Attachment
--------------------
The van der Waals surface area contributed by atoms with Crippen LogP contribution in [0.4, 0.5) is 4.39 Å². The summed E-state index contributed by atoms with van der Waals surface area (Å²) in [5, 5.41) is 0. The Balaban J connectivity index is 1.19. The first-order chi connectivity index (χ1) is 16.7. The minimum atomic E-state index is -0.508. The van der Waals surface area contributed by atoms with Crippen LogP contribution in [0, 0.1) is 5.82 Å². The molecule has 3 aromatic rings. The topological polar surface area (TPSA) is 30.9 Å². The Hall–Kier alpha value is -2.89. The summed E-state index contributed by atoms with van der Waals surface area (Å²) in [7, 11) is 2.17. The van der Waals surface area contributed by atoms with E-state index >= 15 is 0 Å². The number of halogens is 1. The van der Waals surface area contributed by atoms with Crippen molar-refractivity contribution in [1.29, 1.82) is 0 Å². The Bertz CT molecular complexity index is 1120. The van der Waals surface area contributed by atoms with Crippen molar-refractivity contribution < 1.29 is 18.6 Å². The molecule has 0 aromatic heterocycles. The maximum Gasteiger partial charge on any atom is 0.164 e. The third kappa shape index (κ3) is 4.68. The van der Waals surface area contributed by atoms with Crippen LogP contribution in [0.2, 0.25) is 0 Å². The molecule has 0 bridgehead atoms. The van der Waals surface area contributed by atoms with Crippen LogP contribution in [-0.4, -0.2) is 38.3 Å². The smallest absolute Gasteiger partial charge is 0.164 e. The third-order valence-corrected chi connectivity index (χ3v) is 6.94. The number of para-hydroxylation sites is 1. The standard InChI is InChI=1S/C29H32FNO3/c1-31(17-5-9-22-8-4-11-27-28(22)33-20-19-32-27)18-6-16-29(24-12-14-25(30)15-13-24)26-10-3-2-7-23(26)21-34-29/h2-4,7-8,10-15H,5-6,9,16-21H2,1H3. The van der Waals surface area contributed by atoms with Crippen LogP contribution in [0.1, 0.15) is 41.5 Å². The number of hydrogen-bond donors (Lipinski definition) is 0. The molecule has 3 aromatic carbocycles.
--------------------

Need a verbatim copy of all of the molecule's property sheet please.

The van der Waals surface area contributed by atoms with Crippen LogP contribution in [0.4, 0.5) is 4.39 Å². The summed E-state index contributed by atoms with van der Waals surface area (Å²) in [5, 5.41) is 0. The Balaban J connectivity index is 1.19. The first-order chi connectivity index (χ1) is 16.7. The minimum atomic E-state index is -0.508. The van der Waals surface area contributed by atoms with Crippen LogP contribution in [0, 0.1) is 5.82 Å². The molecule has 3 aromatic rings. The topological polar surface area (TPSA) is 30.9 Å². The Hall–Kier alpha value is -2.89. The summed E-state index contributed by atoms with van der Waals surface area (Å²) in [7, 11) is 2.17. The van der Waals surface area contributed by atoms with E-state index >= 15 is 0 Å². The number of halogens is 1. The van der Waals surface area contributed by atoms with Crippen molar-refractivity contribution in [1.29, 1.82) is 0 Å². The Bertz CT molecular complexity index is 1120. The van der Waals surface area contributed by atoms with Crippen molar-refractivity contribution < 1.29 is 18.6 Å². The molecule has 0 aromatic heterocycles. The maximum Gasteiger partial charge on any atom is 0.164 e. The third kappa shape index (κ3) is 4.68. The van der Waals surface area contributed by atoms with Crippen LogP contribution in [0.2, 0.25) is 0 Å². The molecule has 0 bridgehead atoms. The van der Waals surface area contributed by atoms with Crippen LogP contribution in [-0.4, -0.2) is 38.3 Å². The smallest absolute Gasteiger partial charge is 0.164 e. The third-order valence-corrected chi connectivity index (χ3v) is 6.94. The number of para-hydroxylation sites is 1. The standard InChI is InChI=1S/C29H32FNO3/c1-31(17-5-9-22-8-4-11-27-28(22)33-20-19-32-27)18-6-16-29(24-12-14-25(30)15-13-24)26-10-3-2-7-23(26)21-34-29/h2-4,7-8,10-15H,5-6,9,16-21H2,1H3. The van der Waals surface area contributed by atoms with Crippen LogP contribution in [0.1, 0.15) is 41.5 Å². The number of hydrogen-bond donors (Lipinski definition) is 0. The molecule has 3 aromatic carbocycles.